Not to be confused with American actor John Paul Cusack, Paul Cusick is a solo artist that fits somewhere into the realm of post-progressive rock. I discovered Paul Cusick several years ago through a Facebook advertisement and although I’m not normally the type to act upon an ad, I thought I would give the man that was compared to Steven Wilson a fair chance – and I’m glad I did!
There are definitely similarities with Wilson. Cusick plays all the instruments on his records, except for the drums, which have been handled by Gavin Harrison (Porcupine Tree) and Marco Minnemann (Steven Wilson Band) in the past, amongst others, in addition to producing the music himself too. Sound-wise he is also reminiscent of Wilson, who, in turn, is often compared to David Gilmour, as they all share a style that lets ‘feel’, rather than technical ability, take control, in addition to favouring soundscapes. Another similarity lies in his tendency to promote melody over lengthy instrumental passages, which was a characteristic trait of Wilson’s Porcupine Tree-era music.
It all sounds pretty promising.
Now you’re expecting the ‘but’, but to be honest, there is no ‘but’ to speak of. The only small negative I can find is that he is not as vocally strong as Wilson, but his compositions aren’t about vocal-prowess, instead they exist to provide narrative and structure, rather than as a focal point to the music.
Focal Point is in fact the name of Cusick’s debut album, released in 2009, which takes the listener through a post-progressive journey, encompassing soft piano tracks like Fade Away, strong rock moments as in Everblue and Big Cars, and even rich orchestral pieces such as Senza Tempo. Debut albums can often suffer from not being adventurous enough, but Focal Point, provides a great array of styles, allowing the listener to really understand Cusick’s musical influences and inspirations.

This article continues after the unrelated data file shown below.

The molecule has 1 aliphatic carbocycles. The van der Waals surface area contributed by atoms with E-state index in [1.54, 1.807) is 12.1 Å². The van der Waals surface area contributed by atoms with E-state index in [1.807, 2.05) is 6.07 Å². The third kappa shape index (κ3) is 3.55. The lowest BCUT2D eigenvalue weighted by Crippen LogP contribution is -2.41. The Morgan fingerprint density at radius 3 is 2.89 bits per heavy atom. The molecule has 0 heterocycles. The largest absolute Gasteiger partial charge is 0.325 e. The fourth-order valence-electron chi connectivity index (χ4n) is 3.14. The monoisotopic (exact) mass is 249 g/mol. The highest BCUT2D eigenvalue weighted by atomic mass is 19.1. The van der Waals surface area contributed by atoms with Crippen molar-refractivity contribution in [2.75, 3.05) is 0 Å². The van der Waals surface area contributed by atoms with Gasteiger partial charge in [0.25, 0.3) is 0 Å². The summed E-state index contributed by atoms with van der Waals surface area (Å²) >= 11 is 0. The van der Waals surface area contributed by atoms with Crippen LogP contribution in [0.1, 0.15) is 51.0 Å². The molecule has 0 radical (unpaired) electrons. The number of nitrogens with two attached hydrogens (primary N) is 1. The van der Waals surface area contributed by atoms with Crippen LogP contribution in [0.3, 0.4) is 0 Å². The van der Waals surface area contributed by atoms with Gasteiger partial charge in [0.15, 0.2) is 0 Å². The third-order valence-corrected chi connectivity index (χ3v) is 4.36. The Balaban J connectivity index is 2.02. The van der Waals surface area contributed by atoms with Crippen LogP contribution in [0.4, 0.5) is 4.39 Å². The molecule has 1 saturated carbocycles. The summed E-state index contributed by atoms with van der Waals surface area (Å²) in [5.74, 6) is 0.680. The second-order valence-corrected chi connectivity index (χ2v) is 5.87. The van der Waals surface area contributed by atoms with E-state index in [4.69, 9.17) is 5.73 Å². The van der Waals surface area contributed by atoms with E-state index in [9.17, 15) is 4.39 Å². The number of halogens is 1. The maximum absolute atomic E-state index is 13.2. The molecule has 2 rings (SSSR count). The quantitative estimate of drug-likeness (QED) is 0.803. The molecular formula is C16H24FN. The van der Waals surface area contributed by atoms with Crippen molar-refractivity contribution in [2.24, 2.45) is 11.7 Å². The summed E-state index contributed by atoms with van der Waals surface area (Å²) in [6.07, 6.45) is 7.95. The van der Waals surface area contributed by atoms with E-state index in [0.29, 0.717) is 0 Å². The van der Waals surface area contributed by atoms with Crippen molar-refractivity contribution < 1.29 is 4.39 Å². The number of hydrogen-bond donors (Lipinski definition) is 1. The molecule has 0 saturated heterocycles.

The same can also be said for follow-up P’dice (a play on the word prejudice), which kept on the same path of post-progressive rock, but expanded in range to include everything from the hard rock of Everything and the eerie, NIN-like industrial moods of God, Paper, Scissors, to the quieter tracks that close the album, which utilise fragile acoustic guitars and soft keys. There is a noticeable step up in ambition to; the lengthy Borderlines snakes its way between haunting e-bow swells, loose blues moments and powerful rock sections that are backed by orchestral punches, mutating in a way that only the most experienced of progressive songwriters can consistently achieve. With P’dice, Cusick emerged with his own musical identity, truly establishing himself as an emulator of the progressive greats, rather than an imitator.
Cusick is currently taking a break from the cyclical album recording process, due to work and creative pressures, in which he aims to release new songs as and when they are recorded. It is a shame that the music industry can’t properly support a homegrown solo artist such as Cusick, but as long as he continues to release music, I will continue to listen and I hope after discovering him, you will do the same.
Join the RockAtlantic mailing list by clicking on follow and, as always, press like if you enjoyed this blog and let me know your thoughts in the comment section below.